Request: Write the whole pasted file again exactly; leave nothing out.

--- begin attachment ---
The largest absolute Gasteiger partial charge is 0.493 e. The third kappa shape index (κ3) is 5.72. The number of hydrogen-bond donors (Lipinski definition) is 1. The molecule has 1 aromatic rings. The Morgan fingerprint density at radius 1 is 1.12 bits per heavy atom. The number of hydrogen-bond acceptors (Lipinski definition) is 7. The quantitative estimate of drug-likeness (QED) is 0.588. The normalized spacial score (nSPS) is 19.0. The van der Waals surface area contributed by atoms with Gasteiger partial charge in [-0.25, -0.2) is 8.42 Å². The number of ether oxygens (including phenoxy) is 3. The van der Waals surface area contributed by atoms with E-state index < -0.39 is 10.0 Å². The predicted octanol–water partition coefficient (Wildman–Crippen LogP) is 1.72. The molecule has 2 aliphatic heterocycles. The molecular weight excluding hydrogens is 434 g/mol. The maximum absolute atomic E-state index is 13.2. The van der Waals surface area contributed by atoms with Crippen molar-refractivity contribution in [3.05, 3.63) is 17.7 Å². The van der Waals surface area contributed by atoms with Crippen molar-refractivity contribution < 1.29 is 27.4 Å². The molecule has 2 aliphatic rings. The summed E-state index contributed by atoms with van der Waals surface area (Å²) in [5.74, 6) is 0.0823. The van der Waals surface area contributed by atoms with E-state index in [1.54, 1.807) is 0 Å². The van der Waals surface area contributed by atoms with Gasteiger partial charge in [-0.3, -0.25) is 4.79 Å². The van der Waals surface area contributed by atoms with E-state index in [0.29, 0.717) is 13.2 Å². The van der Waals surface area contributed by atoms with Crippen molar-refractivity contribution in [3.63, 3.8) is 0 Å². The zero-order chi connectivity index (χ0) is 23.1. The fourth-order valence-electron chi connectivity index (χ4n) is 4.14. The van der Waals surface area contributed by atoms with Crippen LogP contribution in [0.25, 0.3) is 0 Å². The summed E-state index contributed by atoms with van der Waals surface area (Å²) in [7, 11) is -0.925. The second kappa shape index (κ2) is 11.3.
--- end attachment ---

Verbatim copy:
The largest absolute Gasteiger partial charge is 0.493 e. The third kappa shape index (κ3) is 5.72. The number of hydrogen-bond donors (Lipinski definition) is 1. The molecule has 1 aromatic rings. The Morgan fingerprint density at radius 1 is 1.12 bits per heavy atom. The number of hydrogen-bond acceptors (Lipinski definition) is 7. The quantitative estimate of drug-likeness (QED) is 0.588. The normalized spacial score (nSPS) is 19.0. The van der Waals surface area contributed by atoms with Gasteiger partial charge in [-0.25, -0.2) is 8.42 Å². The number of ether oxygens (including phenoxy) is 3. The van der Waals surface area contributed by atoms with E-state index < -0.39 is 10.0 Å². The predicted octanol–water partition coefficient (Wildman–Crippen LogP) is 1.72. The molecule has 2 aliphatic heterocycles. The molecular weight excluding hydrogens is 434 g/mol. The maximum absolute atomic E-state index is 13.2. The van der Waals surface area contributed by atoms with Crippen molar-refractivity contribution in [3.05, 3.63) is 17.7 Å². The van der Waals surface area contributed by atoms with Crippen molar-refractivity contribution < 1.29 is 27.4 Å². The molecule has 2 aliphatic rings. The summed E-state index contributed by atoms with van der Waals surface area (Å²) in [5.74, 6) is 0.0823. The van der Waals surface area contributed by atoms with E-state index in [1.54, 1.807) is 0 Å². The van der Waals surface area contributed by atoms with Gasteiger partial charge in [-0.3, -0.25) is 4.79 Å². The van der Waals surface area contributed by atoms with E-state index in [0.29, 0.717) is 13.2 Å². The van der Waals surface area contributed by atoms with Crippen molar-refractivity contribution in [3.63, 3.8) is 0 Å². The zero-order chi connectivity index (χ0) is 23.1. The fourth-order valence-electron chi connectivity index (χ4n) is 4.14. The van der Waals surface area contributed by atoms with Crippen LogP contribution in [0.25, 0.3) is 0 Å². The summed E-state index contributed by atoms with van der Waals surface area (Å²) in [7, 11) is -0.925. The second kappa shape index (κ2) is 11.3.